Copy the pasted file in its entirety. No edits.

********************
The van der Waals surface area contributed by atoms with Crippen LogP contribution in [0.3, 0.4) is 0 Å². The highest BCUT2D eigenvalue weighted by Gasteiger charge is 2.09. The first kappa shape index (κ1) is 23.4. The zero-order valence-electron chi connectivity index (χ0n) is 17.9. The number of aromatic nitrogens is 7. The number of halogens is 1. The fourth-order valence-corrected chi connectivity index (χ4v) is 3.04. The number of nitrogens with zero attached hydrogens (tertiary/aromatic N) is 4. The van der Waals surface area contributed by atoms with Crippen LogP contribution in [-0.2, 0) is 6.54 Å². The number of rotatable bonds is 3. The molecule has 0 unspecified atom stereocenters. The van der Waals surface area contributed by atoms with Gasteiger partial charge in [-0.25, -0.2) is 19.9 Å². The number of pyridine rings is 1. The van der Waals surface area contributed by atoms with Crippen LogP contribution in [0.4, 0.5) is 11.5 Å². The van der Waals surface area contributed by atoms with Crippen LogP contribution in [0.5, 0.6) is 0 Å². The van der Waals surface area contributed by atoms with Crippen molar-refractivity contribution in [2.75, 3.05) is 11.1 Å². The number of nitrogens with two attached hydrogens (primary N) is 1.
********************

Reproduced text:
The van der Waals surface area contributed by atoms with Crippen LogP contribution in [0.3, 0.4) is 0 Å². The highest BCUT2D eigenvalue weighted by Gasteiger charge is 2.09. The first kappa shape index (κ1) is 23.4. The zero-order valence-electron chi connectivity index (χ0n) is 17.9. The number of aromatic nitrogens is 7. The number of halogens is 1. The fourth-order valence-corrected chi connectivity index (χ4v) is 3.04. The number of nitrogens with zero attached hydrogens (tertiary/aromatic N) is 4. The van der Waals surface area contributed by atoms with Crippen LogP contribution in [-0.2, 0) is 6.54 Å². The number of rotatable bonds is 3. The molecule has 0 unspecified atom stereocenters. The van der Waals surface area contributed by atoms with Gasteiger partial charge in [-0.25, -0.2) is 19.9 Å². The number of pyridine rings is 1. The van der Waals surface area contributed by atoms with Crippen LogP contribution in [0.4, 0.5) is 11.5 Å². The van der Waals surface area contributed by atoms with Crippen LogP contribution in [0.5, 0.6) is 0 Å². The van der Waals surface area contributed by atoms with Crippen molar-refractivity contribution in [2.75, 3.05) is 11.1 Å². The number of nitrogens with two attached hydrogens (primary N) is 1.